I have always been a big fan of the Far Cry series, going all the way back to the second one in the series. So when I heard that the development team behind the Far Cry games was coming out with a sixth game in the series and that it would feature Giancarlo Esposito, I was intrigued. I mean, it seemed like an easy sell for anyone getting a great actor and mixing in a new setting in a fictionalized equivalent of Cuba. While I found it to be fun and interesting, it did seem like a slow burn that did not capture me for several hours into the game.
As stated, Far Cry 6 starts with you trying to escape Yara (that fictionalized Cuba equivalent), with several other people, when the boat you are on is stopped and boarded by government troops. You also have your first interaction with Giancarlo Esposito as he plays dictator, Antón Castillo. You find out that one of the people on the boat just happens to be Antón’s son. From here, you end up hooked up with the revolution movement, and trying to unite all the different factions on the island to join up and overthrow the government.
If all of that sounds like a solid storyline for Far Cry 6, it is. You can play through it as either male or female Danny/Dani Rojas (note – I played as Dani Rojas), and you do the kind of things you expect from a Far Cry game. You have outposts, main story missions, and some challenge missions that you can work through as you experience more of the story. You do have the addition of SAM missile sites that you have to destroy if you want to be able to fly around the mountain unchecked, but it is all the normal Far Cry formula.
After visiting the Southeast of Asia, America, and even a post-apocalyptic America, coming back to an area that hearkens back to the third game in the series is kind of nice. You have a lot of beautiful jungle environments to explore and search, and it is all gorgeous. I loved going into the mountains and catching some great views of both the main island and surrounding little islands. The power of this Far Cry engine still shines all these years later and makes Yara come to life.
As a first person shooter, I had no issues with any of the firefights or combat on normal difficulty. There are a few times that you can get overwhelmed if you don’t plan for larger assaults, but it never seems too difficult. I loved the selection of weapons that you can collect and unlock throughout the game, and the new special weapons that you can craft are really interesting. I loved using the rocket launcher backpack which can help turn the tide when you feel like you are losing control of a situation.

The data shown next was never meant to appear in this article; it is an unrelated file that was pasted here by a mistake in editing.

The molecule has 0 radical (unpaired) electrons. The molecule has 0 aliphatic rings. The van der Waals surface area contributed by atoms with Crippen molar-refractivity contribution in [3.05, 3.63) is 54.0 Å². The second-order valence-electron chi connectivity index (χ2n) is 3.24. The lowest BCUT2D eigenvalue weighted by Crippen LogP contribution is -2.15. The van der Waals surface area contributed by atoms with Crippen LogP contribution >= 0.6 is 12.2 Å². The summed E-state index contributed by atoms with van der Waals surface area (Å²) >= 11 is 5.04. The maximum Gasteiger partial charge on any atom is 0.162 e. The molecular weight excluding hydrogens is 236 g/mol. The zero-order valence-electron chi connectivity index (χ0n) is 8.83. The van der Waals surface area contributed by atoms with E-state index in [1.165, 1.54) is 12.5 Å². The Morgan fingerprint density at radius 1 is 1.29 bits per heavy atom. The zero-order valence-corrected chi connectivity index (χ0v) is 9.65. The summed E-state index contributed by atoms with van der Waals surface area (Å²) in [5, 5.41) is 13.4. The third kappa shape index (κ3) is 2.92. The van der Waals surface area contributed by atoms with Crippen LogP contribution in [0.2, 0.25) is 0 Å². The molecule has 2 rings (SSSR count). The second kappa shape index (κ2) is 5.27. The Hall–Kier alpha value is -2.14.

While the guns and gameplay are solid, my biggest issue came from the long slog of the beginning elements of the story. After the big bang opening of the game, the first few hours seem to be more of a slog. Some of the tutorial stuff is boring, and you don’t have a ton of weapons at first to really get you going. I also didn’t find myself connecting with the first few characters you interact with in the game from the revolution. Later main characters that you meet are fun and enjoyable but those first two to three hours were really dull and trying to get to the fun.
I also was puzzled by the fact that after a big, splashy intro with Giancarlo Esposito’s character, you rarely see him except after you beat his officers in combat throughout the main game. If you are going to get a huge name to be in your game, maybe make sure he shows up in more than maybe a couple hours of footage.
Far Cry 6 is a tough start, but if you can get past that initial bump, it ends up being a solid experience to enjoy. I like our main character and how she interacts with the people of the world. There is an energy to Dani Rojas that is fun and enjoyable to play. I loved the environment, and you never really run out of things to do in the game. You also have the bonus of the game being added to Xbox Game Pass as of the writing of this impressions article, so you can give it a whirl without spending any cash.